In gamification, since we’re attempting to copy the incentives and mechanics of commercial games, it always pays to consider the lessons learned by game development studios.  

The introduction of an option to purchase in-game points with real-life currency — instead of keeping these as rewards solely for racking up playtime hours — exploded the earning potential of online games for the game developers that got their monetisation right. However some users are so adept at finding exploits in these systems they have effectively turned it into a full-time job. Online shooter Team Fortress began to gamify player consistency by awarding frequent players with random, cosmetic items which could also be purchased with in-game points and traded between users. A time-limited promotion unexpectedly led to Apple earbuds becoming an incredibly high-value object, the scarcity of which the Team Fortress team could not control. The frantic in-game trading of this item eventually led to accusations of the Russian mafia using it for a complex money laundering scheme involving stolen credit card details.

Similarly, many online phishing enterprises, such as scam tech support calls, demand their targets pay them with Apple gift cards due to the ease of resale. Gamified promotions, such as referral bonuses or coupon codes, which are similarly untraceable can also lead to coupon fraud, sometimes on a large scale. 

Having a backend that can track individual codes and redemptions puts a stop to this, allowing you to keep a close eye on misuse of your system. Talon.One’s system is completely auditable, giving you information on every coupon redemption or loyalty point award. 


Customer profile Talon.One

Used in combination with campaign level budgets and other handily configurable guardrails, you can ensure you gamification project stays in the black. 

Long-term customers

Not all unexpected customer behaviour is extreme or negative. Organic Discussion of your loyalty program or gamified app promotions outside of your established channels on communities are usually extremely positive. The customers who are sharing tips on Reddit about how to get the maximum ROI from your loyalty program or gamified offers from brands like Ulta or Palace Clothing are very different from those seeking to exploit loopholes, they’re loyal customers compelled by these brands' approach to promotion.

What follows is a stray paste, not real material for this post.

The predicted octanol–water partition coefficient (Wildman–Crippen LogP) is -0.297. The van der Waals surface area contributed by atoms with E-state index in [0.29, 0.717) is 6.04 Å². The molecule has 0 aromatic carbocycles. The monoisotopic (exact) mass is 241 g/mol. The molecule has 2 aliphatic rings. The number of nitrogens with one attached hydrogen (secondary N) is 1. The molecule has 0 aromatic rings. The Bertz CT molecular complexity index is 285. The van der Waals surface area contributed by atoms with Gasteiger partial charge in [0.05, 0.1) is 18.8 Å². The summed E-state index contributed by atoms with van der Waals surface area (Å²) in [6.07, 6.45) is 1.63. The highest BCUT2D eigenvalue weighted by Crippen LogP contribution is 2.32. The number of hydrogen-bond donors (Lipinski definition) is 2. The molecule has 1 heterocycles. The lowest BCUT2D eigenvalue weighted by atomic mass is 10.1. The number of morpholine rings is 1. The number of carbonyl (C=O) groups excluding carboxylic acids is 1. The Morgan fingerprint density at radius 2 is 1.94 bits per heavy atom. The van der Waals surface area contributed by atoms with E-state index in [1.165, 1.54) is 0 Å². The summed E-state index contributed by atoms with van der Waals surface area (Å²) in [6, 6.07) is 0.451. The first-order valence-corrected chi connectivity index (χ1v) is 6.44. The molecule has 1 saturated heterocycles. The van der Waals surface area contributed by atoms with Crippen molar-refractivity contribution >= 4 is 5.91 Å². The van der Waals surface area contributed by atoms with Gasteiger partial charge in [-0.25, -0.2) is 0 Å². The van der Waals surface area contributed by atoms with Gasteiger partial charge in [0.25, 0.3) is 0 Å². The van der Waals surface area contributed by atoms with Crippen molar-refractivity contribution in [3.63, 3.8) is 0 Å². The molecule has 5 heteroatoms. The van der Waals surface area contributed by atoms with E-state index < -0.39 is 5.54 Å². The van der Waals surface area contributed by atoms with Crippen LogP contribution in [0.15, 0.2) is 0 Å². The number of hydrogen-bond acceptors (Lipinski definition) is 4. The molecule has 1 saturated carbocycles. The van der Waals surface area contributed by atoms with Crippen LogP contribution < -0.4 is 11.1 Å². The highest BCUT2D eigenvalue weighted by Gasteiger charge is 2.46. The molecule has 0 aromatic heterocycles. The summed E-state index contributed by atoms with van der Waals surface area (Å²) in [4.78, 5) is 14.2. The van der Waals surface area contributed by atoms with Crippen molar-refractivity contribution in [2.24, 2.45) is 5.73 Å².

For longevity of your gamification, it’s extremely important to monitor behaviour of these power users over time within your system as well as on the wider internet. If they’re concentrating on one aspect of your loyalty program while ignoring another, it’s time to examine if that dynamic can be balanced or if your loyalty program can be streamlined to take advantage of what’s really capturing your customer’s interest. If they’re burning out and leaving the program, perhaps they’re not being given sufficient incentive to stay or perhaps finding the expected level of engagement too intense. 

Holding the attention of long-time customers is just as much of a priority as attracting new people to your brand. 

Talon.One’s Insight Dashboard

Having actionable, measurable data about customer behaviour in your gamification project is how you iterate upon the initial design and arrive at a system that sets you up for success.

Talon.One is set up to easily share information with any Business Intelligence (BI) system you may have, but it also has powerful reporting capabilities you can access from within the Insights dashboard within the Campaign Manager.

Campaign performance Talon.One


By tracking the performance of the campaign, on a number of different levels, you can see if your campaign is performing as expected. With the ability to track loyalty points, number of redemptions and also the currency value of any rewards, it’s a useful tool to see how things are progressing.

For more information on how gamification can help your business, check out our ebook Promotion Gamification: How And Why It Works.